On May 3rd, I will be an exhibitor and Reiki practitioner at The Victory Summit hosted by the Davis Phinney Foundation in Dallas TX. This is a free event for the Parkinson’s community. To find out more and register, visit the foundation’s website: http://www.davisphinneyfoundation.org/victory-summit/upcoming-victory-summits/victory-summit-dallas-tx/
Last Saturday, I had the privilege to attend and share some of what I have learned in my living with Parkinson’s disease for over 25 years. The Davis Phinney Foundation’s Victory Summit in Richmond, Virginia brought together 500 or more people with Parkinson’s disease, their carepartners, and medical experts from around the nation to discuss research and how to live better with this illness. The Event, both inspiring and educational, felt more like a close-knit family and less of a conference event. Having attended many Parkinson’s related events over my many years with this disease, I can tell you that the Phinney Victory Summit is a truly empowering and uplifting experience that educates and inspires its’ attendees. I highly suggest that if you or someone you love has Parkinson’s, that you look into coming to the next one.
The next Summit is in Pittsburgh on September 15, 2012. For more information, go to www.davisphinneyfoundation.org.
Davis Phinney knows how to inspire an audience! I have had the privilege of seeing and hearing him speak on his dealing with early onset Parkinson’s disease several times. Davis is an Olympic Bronze Medal winner in cycling. He has achieved more wins – 328 victories in all – than any other US Cyclist.
The insight of Davis’ perspective is truly inspiring and a great way to begin Parkinson’s Disease Awareness Month. I hope that you enjoy this interview and will share it with others facing Parkinson’s.
I want to thank Davis and everyone at The Davis Phinney Foundation for allowing me this opportunity. What a great way to begin Parkinson’s Disease Awareness Month. I encourage you to learn more about Davis’ Foundation and the upcoming Victory Summit in Richmond, Virginia on May 19th, 2012.
1. How has PD changed the way you view life?
PD has had a significant effect on me – on my view of life and my place in it. I am much less likely to take things for granted than I used to be, and I’m much more ‘present’ for, and appreciative of, positive aspects to any given day.
2. What has PD taught you that you didn’t know before your symptoms?
It has taught me much about living with disability and disease that I wouldn’t have otherwise learned – and that has led to greater awareness, understanding and empathy – which I view as very positive and grounding.
3. What is your advice to newly diagnosed PD patients?
My advice would be to immediately check out the Every Victory Counts (EVC) manual! being newly diagnosed with this disease, one faces an uncertain frontier, and there may not be a full spectrum of resources or the right resources immediately at hand. We work hard to keep the information in the EVC manual relevant and highly applicable – and based on highly positive feedback from the Parkinson’s tribe – we’re filling a void. So EVC is a good starting point as well as accessing the local Parkinson’s community for resources, support and connections available in the immediate community.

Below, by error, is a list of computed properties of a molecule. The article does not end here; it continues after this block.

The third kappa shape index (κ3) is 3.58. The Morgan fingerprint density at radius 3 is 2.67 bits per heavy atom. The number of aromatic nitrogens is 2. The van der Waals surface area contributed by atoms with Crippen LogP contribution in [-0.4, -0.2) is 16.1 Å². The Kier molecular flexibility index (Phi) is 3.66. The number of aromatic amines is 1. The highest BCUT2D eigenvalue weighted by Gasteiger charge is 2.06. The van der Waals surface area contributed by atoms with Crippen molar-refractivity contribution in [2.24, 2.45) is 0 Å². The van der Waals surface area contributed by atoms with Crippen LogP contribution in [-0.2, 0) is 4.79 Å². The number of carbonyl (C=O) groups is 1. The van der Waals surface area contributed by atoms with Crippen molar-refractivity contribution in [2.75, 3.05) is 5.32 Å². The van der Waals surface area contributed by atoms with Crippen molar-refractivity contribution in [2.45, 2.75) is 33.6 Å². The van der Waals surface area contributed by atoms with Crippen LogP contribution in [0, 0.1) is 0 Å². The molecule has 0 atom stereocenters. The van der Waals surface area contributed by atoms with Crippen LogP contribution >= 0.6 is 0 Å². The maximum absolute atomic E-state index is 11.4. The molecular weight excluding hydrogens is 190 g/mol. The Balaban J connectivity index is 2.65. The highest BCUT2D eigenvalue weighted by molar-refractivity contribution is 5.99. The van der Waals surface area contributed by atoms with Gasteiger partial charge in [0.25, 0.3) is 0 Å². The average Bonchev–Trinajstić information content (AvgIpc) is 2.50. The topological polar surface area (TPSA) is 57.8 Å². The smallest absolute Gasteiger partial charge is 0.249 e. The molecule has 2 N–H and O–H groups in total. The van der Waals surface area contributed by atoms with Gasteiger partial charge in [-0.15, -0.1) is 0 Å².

4. What do you do on a daily basis to fight your Parkinson’s disease?
I start each day with a smile in the mirror an affirmation stating my intention that this is going to be a good day. I make it a priority to eat well (but not obsessively), take pictures, engage people in conversation and relish in the little victories; a good cup of coffee, a laugh out loud moment, an inspired sunset, etc.
In an active way I engage myself physically whether it’s through yoga, hiking, walking or cycling around town. Getting outside and breathing and moving is a big key for me, but I feel some form of daily exercise, while good for anyone, is crucial for those of us living with Parkinson’s.
5. How do you think sports and teamwork helped prepare you for dealing with Parkinson’s?
Great question. The way I relate my athletic background in dealing with Parkinson’s is to give myself goals that are not unlike what I did when I was competing, but instead of focusing on winning bike races my focus is on enhancing my daily quality of life. That’s the goal; to make today better – and in so doing, I setup tomorrow for success and the day after and so on. With PD, it helps tremendously to be self-sensitive, to have self-awareness, to ask the question: ‘how’s this medicine affecting me?’ for example. Athletes are usually instilled with this awareness, so that’s a plus.
As regards teamwork, we are not living with this disease singularly. There are (hopefully) caregivers around us (spouse, family, therapists, doctors), whom you are reliant on. By doing what you can to help yourself, you set a good example for the team and are in a better position to ‘marshal your forces’! Creating a good team is vital to managing this disease.